Insights

Archangels Data

New Data
%
Of young caregivers (24-43) have had serious suicidal thoughts in the previous 30 days
%
Of Black (non-Hispanic) caregivers are experiencing adverse mental health symptoms
%
Of caregivers 'in the Red' (High Intensity) are experiencing adverse mental health symptoms
%
of caregivers (parents, guardians, and unpaid caregivers of adults) reported at least one adverse mental health symptom during the pandemic such as anxiety, depression, suicidal thoughts and COVID-19-induced stress and trauma
%
of adults who were both parents and unpaid caregivers for adults (sandwich caregivers) experienced adverse mental health symptoms during COVID-19 (or 85%), and 52% reported recent suicidal thoughts
%
of all caregivers are men
%
of adults are caregivers (for either someone under 18 or someone over 18)
%
of adults are sandwich caregivers (caring for both someone under 18 and someone over 18)

Mental health, substance use, and suicidal ideation among unpaid caregivers of adults in the United States during the COVID-19 pandemic: Relationships to age, race/ethnicity, employment, and caregiver intensity

Mark É Czeisler, Alexandra Drane, Sarah S Winnay, Emily R Capodilupo, Charles A Czeisler, Shantha MW Rajaratnam, Mark E Howard,
Mental health, substance use, and suicidal ideation among unpaid caregivers of adults in the United States during the COVID-19 pandemic: Relationships to age, race/ethnicity, employment, and caregiver intensity,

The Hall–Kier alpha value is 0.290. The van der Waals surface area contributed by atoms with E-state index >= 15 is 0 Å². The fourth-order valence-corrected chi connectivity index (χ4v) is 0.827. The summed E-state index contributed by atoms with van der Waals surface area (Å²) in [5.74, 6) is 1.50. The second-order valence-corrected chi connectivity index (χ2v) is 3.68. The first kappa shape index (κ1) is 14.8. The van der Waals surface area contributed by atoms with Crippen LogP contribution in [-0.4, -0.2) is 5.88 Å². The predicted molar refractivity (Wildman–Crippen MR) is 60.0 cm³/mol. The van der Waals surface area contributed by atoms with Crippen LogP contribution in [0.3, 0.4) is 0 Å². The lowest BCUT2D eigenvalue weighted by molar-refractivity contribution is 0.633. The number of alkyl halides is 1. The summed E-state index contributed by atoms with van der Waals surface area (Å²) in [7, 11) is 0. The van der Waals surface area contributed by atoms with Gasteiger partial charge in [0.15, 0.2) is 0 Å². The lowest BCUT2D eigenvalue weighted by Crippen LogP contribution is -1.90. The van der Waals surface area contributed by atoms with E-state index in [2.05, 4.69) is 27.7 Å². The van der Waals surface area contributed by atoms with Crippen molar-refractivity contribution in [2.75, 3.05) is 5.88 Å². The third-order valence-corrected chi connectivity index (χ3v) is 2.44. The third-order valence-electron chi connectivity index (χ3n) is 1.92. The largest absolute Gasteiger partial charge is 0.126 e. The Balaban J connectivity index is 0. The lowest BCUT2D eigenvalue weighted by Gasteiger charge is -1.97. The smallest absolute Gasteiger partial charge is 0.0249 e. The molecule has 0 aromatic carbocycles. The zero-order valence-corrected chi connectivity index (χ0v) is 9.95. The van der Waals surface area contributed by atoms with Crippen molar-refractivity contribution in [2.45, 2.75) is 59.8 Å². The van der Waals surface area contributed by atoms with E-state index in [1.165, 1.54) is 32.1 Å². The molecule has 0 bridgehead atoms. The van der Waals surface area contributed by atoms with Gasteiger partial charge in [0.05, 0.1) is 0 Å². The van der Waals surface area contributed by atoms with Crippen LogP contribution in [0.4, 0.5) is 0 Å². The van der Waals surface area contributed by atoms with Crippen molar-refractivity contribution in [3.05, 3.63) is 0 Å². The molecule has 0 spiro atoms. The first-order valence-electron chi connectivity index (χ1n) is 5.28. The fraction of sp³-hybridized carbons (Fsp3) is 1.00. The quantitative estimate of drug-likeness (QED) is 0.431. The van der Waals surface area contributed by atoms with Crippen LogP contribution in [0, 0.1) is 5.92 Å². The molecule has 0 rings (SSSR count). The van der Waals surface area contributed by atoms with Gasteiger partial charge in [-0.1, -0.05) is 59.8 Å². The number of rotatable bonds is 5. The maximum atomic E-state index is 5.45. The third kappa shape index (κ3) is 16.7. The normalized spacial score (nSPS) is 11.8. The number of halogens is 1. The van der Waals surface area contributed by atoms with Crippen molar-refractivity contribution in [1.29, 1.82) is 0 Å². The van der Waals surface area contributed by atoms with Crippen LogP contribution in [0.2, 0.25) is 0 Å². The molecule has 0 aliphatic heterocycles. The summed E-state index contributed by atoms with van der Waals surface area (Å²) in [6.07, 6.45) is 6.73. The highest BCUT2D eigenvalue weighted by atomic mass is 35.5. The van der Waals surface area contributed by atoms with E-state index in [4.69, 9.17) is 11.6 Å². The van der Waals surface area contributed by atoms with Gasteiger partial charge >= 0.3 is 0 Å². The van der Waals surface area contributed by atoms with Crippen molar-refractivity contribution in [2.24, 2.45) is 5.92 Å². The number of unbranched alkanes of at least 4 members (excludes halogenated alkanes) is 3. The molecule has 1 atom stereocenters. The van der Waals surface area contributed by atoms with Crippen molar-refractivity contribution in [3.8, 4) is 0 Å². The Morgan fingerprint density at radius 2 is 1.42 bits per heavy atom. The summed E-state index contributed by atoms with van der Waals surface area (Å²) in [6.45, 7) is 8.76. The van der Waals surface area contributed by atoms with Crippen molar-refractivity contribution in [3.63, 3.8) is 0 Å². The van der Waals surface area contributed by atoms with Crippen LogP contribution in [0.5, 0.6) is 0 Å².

Journal of Affective Disorders,
Volume 295,
2021,
Pages 1259-1268,
ISSN 0165-0327,

Caregivers are working at your company or living in your communities. Now. (They are not ‘just’ spouses at home)

  • Unpaid caregivers are most likely to be young and employed.
  • The majority are essential workers.
  • Caregivers are more likely to be from communities that have been broadly, disproportionately impacted by the pandemic
  • Unpaid caregivers are more likely to be Black or Hispanic
  • Unpaid caregivers are more likely to be living with disability than those who are not caregivers

Caregivers working at your company or living in your communities are struggling. Unimaginably.

  • Among all unpaid caregivers,
    • 70% are experiencing a mental health issue right now.
    • 33% have seriously considered suicide in the previous 30 days.
  • Among young (24-43) caregivers
    • 45% have seriously considered suicide in the previous 30 days.
  • Among Black (non-Hispanic) caregivers
    • 80% are experiencing a mental health issue right now.
    • 46% have seriously considered suicide in the previous 30 days.
  • Among Hispanic caregivers
    • 90% are experiencing a mental health issue right now
    • 49% have seriously considered suicide in the previous 30 days.
  • Among caregivers with the High Intensity (as measured by the Caregiver Intensity Index)
    • 91% are experiencing a mental health issue right now.
    • 54% have seriously considered suicide in the previous 30 days.